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Subcommittee on Economic Growth, Tax, and Capital Access Holds Hearing Highlighting the Importance of Robust American Research and Development

Subcommittee Hearing Recap

WASHINGTON, D.C. – Today, Small Business Subcommittee on Economic Growth, Tax, and Capital Access Chairman Dan Meuser (R-PA) held a hearing titled “American Ingenuity: Promoting Innovation Through the Tax Code.” Subcommittee Chairman Meuser issued the following statement after concluding today’s hearing.

“At a time when U.S. adversaries are investing more and more in innovation, Congress must reflect on the impact that removing incentives to innovation will have on our nation’s job creators,” said Subcommittee Chairman Meuser. “The repeal of the R&D Tax Credit and the sunsetting of bonus depreciation, coupled together, will have grave consequences on American entrepreneurs. Congress must fight to protect these vital provisions. We cannot continue to cede our competitive advantage and risk falling behind dangerous adversaries on the world stage. I thank our witnesses and business leaders from Schuylkill County for attending today’s hearing and sharing their stories with the Committee.”


Below are some key excerpts from today’s hearing:

Subcommittee Chairman Meuser: “So the questions are with the type of R&D reduction, bonus depreciation reduction, the threat that we hear of the 20 percent small business income deduction, what is that doing to your business?” Mr. Bill Wydra, President, Ashland Technologies: “All of these things are compounding at the exact same time. This is just an awful time to consider, you know, going forward with the implementation of amortizing those expenses over five years. It is that little bit of extra cash flow that is going into employee development programs.” Subcommittee Chairman Meuser: “You've mentioned cash is also one of the most important parts of any of any business, particularly small business. So how is your bank?” Mr. Wydra: “It's really rough with manufacturing… You know, we've got number one, if this comes back, we're going to be shorter on cash than we would have been otherwise. And if the bonus depreciation goes away, we can no longer now, you know, really expend that additional capital into investing. You know, so with interest rates where they are right now, it's very difficult, you know, to look at doing that type of expansion, even if you can get it.”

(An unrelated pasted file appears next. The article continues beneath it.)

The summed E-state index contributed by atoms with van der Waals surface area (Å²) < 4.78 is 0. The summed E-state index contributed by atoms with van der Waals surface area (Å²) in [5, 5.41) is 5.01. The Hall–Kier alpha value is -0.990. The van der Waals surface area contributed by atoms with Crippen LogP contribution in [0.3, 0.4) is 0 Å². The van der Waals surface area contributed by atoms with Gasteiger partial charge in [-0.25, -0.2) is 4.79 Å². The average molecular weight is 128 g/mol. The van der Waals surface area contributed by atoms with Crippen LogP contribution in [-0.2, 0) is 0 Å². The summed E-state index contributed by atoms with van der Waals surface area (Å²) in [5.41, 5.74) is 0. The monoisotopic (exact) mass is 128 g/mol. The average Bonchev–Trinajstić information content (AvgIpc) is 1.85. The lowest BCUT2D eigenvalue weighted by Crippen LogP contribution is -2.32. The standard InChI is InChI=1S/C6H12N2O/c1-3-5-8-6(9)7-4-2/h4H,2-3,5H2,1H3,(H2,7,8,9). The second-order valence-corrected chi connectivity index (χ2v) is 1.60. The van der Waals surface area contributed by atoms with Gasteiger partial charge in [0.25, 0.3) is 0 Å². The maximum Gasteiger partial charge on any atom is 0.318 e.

Rep. Van Duyne: “Ms. Ballay, what do you think on global competitiveness that getting rid of these tax incentives, the TCJA and our innovation in America will do to us long term and being able to compete globally?” Ms. Julie Masser Ballay, Vice President and Chief Financial Officer, Sterman Masser Inc.: “I think it slows down how quickly we can implement, you know, business strategies. You know, and whereas in other jurisdictions, they're not being hampered quite as much. And that, you know, slowing down really, really impacts our ability to plan. You know, we're looking at, you know, one, two, three, four or five years out. We really want to plan out those expansions. And if it's uncertain what our access to capital is going to be, what our access to the cash flow is, what our tax liabilities are going to be, our ability to plan out is hampered.”

Chairman Williams: “…Can you share with us again how the bonus depreciation business affected family farms like yours and tier one and tier two suppliers?” Ms. Ballay: “You know, I had brought up our palletization and bag filling. But we've invested in higher tech harvesters. You know, for our potato operation, we've invested in combines and new plants. As you know, we've really done a very, you know, updating a lot of our equipment in the last few years.” Chairman Williams: “…And this is money that went to mainstream America, too, because you bought it from them, right?” Ms. Ballay: “Absolutely. We you know, we always look to U.S. suppliers, you know, and to go there first to try and implement in our facilities and on in our fields.”